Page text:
Michael Pollan on correlation vs. causation

Michael Pollan on how difficult it can be to disentangle the actual health effects of a characteristic or behavior from all the things associated with it.

Be the kind of person who takes supplements. We know that people who take supplements are generally healthier than the rest of us, and we also know that, in controlled studies, most of the supplements they take don’t appear to work. Probably the supplement  takers are healthier for reasons that have nothing to do with the pills: They’re typically more health conscious, better educated, and more affluent. So to the extent that you can, be the kind of person who would take supplements, and then save your money.”

The types of studies that show that people who take supplements are healthier are observational studies. The same types of studies that, say, tell us that hormone replacement therapy is a good idea [CTRL + F for “selection bias” to see the part that talks about that study]. Or tell us that people who eat red meat regularly die sooner. Or that people with a BMI >35 are more likely to die sooner. (In order to do a controlled study of the effects of BMI or body fat percentage on health, you’d have to randomly assign the people you’re studying to be thin or fat, rather than studying people who are already thin or fat. Any people dropping out because they were unable to become thin or fat would weaken your data. I’m sure most readers are familiar with how hard it is to change someone’s weight. And then you still wouldn’t know if it was the weight change itself or the behaviors that caused the weight change that caused any differences between the populations. In fact, the closest thing to “no behavior change”, liposuction, has few or no health benefits.)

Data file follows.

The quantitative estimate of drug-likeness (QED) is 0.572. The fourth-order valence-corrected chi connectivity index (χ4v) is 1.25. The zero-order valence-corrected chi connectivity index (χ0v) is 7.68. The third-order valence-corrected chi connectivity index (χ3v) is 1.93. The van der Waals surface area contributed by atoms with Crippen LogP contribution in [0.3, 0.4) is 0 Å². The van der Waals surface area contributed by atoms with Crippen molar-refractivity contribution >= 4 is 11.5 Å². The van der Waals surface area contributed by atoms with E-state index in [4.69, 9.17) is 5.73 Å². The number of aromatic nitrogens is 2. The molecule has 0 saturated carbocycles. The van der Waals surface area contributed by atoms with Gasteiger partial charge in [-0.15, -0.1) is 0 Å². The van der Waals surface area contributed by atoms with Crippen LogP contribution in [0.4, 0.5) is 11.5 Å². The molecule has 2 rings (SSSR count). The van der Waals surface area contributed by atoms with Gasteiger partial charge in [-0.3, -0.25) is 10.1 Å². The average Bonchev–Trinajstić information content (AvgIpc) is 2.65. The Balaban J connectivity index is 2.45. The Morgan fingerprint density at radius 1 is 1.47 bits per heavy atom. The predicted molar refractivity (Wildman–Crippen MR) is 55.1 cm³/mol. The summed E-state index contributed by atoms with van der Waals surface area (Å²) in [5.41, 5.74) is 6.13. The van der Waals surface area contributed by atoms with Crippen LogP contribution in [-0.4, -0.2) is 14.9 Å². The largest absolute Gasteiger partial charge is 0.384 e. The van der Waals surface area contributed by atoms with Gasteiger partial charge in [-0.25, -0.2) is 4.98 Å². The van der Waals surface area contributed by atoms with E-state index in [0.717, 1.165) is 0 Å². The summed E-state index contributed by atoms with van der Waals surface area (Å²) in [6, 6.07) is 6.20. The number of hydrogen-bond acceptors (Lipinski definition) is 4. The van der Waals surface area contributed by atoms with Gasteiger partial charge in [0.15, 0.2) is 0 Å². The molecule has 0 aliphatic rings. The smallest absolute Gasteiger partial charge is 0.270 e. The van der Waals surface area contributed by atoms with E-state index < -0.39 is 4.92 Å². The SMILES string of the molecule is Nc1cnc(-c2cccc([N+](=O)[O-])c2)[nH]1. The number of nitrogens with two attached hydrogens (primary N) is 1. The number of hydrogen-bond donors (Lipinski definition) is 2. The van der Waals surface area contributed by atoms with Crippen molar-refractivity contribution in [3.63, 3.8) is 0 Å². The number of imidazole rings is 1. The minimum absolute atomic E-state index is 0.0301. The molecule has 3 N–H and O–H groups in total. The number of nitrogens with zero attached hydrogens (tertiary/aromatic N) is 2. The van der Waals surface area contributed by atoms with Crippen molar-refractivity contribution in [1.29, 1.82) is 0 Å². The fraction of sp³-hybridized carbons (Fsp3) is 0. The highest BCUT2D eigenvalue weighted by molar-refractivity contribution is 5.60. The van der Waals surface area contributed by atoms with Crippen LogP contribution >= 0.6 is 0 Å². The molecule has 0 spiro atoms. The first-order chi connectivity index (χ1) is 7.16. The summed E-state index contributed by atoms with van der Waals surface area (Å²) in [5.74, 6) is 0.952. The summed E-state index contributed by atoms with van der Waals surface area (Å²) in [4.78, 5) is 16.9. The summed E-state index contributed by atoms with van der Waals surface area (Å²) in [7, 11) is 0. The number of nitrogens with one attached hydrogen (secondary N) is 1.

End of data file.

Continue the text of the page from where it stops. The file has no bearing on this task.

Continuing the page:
With all the Concerned People repeating other Pollan quotes in an attempt to shame and/or control others, it’s easy to forget that he has a lot of sensible things to say, as well.

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